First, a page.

CHI95IA313
CHI95IA313

On September 6, 1995, at 0918 central daylight time (cdt), an Aerospatiale ATR 72, N414WF, operated by Simmon's Airlines, Incorporated of Dallas, Texas, as American Eagle Flight number 4118, and piloted by an airline transport rated pilot, received minor damage when its number one engine exhaust section and aft nacelle was involved in a fire. The flight crew shut the engine down and extinguished the fire, and returned the airplane to its departure airport. Visual meteorological conditions prevailed at the time of the incident. The 14 CFR Part 121 flight was operating on an IFR flight plan. No injuries were reported by the 4 flight crew members and 14 passengers. The flight departed Chicago, Illinois, at 0854 cdt.

The on-scene investigation revealed the number one engine's lower cowl interior had heat discoloration under the turbine support case (TSC) drain fitting. Heat discoloration was also noted on the TSC's lower half. Additional heat discoloration was observed on the bell mouth area of the nacelle exhaust trough and associated fire loop hardware. Sooting was observed on the nacelle heat shrouds and tailpipe areas. The TSC drain line fitting had tongue shaped soot patterns originating from its edges.

The engine's drain system manifold (manifold) is located forward of the TSC assembly on the bottom of the engine. Inspection of the manifold found that it would not drain excess fuel overboard as it was designed to do. The exit drain line from the manifold to nacelle drain mast was 99 percent blocked. Removal of the blockage revealed it to be a carbon-like material. The blockage was at the end of the drain line attached to the mast fixture. See drawing appended to this report.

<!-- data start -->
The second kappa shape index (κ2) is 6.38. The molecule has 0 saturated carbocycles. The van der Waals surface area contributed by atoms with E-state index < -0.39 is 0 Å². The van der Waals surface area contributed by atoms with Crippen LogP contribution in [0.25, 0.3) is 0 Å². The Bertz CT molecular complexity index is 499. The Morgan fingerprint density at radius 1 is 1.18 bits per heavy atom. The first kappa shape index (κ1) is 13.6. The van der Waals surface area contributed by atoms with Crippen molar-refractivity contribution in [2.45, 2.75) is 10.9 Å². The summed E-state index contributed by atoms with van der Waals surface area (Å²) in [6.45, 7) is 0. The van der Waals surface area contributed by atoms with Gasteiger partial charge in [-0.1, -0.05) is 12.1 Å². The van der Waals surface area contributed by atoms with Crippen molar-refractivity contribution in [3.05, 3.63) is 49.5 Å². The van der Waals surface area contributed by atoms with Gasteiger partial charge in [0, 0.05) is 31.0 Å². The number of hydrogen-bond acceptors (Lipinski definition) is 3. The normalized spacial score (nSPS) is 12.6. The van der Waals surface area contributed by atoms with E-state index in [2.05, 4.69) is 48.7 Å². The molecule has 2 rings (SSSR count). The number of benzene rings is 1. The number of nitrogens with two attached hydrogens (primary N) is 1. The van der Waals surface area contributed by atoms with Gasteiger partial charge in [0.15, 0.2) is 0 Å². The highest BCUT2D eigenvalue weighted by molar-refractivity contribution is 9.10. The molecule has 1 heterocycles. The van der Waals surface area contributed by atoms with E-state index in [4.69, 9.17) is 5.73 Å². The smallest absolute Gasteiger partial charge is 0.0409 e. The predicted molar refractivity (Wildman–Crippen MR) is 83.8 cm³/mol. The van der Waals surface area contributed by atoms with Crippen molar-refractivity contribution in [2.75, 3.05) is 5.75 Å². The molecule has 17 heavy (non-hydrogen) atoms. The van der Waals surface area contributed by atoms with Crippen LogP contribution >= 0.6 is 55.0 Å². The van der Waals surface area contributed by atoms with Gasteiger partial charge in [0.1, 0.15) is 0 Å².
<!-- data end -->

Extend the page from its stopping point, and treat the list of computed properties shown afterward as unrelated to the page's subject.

The TSC drain line fitting was removed for inspection. A copper crush gasket (gasket) was found on the fitting's nipple end. The gasket interior size was about 40 percent larger than the nipple size. The gasket was not centered on the exhaust section nipple opening. An offset pattern shaped like the gasket surrounded this opening. The gasket interior and exterior edges were burned and deformed.

Examination of the fuel nozzle manifold found number 7 and 8 fuel nozzle transfer tubes had leaking "O" rings. According to the Federal Aviation Administration Principal Maintenance Inspector (PMI) associated with the investigation, the manufacturer's recommended procedure had not been followed by company maintenance personnel.

The procedure specifies that the "O" rings be installed onto the transfer tube. The transfer tube is installed into the manifold. It is then removed and the "O" rings examined for damage. If no damage is found, the transfer tube can be installed with the "O" rings. Two of the "O" rings for number 7 and 8 nozzles were cut and had scratches in them. Six other "O" rings were not seated properly. This type of condition creates an internal leak that is bypassed to the manifold's drain line.

Airplane maintenance records showed both engines on N414WF had their fuel nozzles changed on September 5 and 6, 1995. Flight 4118 was the first flight of the day after the maintenance had been performed. There is no requirement to check the nacelle drain mast line after a fuel nozzle change. The drain line inspection had been accomplished about 100 hours before the nozzle change. This inspection was done within the manufacturer's recommended 300 hour interval.

The drain manifold's fuel nozzle drain line and TSC drain line are positioned directly opposite each other. Leaking fuel is normally ported out the nacelle mast drain attached to the system drain manifold.

The fuel manifold transfer tube locking plates for the number 7 and 8 nozzle assemblies were found improperly installed. According to the PMI, this increases the fuel leak flow rate. Fuel pressure within the manifold lines is approximately 930 pounds per square inch at takeoff. Refer to the maintenance manual excerpt appended to this report for correct installation procedures.

On August 24, 1994, Pratt and Whitney issued a Service Information Letter (SIL) that addressed an improved "O" ring. The SIL states, in part, that some operators had found "O" rings that did not conform to Pratt and Whitney specifications. Pratt and Whitney offered the operators an even exchange of the old stock numbered "O" rings for the newer type (AS3209 and ST3367 respectively). Pratt and Whitney issued Service Bulletin number 21364 on September 16, 1994. The bulletin strongly recommended the use of the new "O" ring. The current Pratt and Whitney illustrated parts' catalog shows the part numbers for both "O" rings. Copies of these documents are appended to this report.

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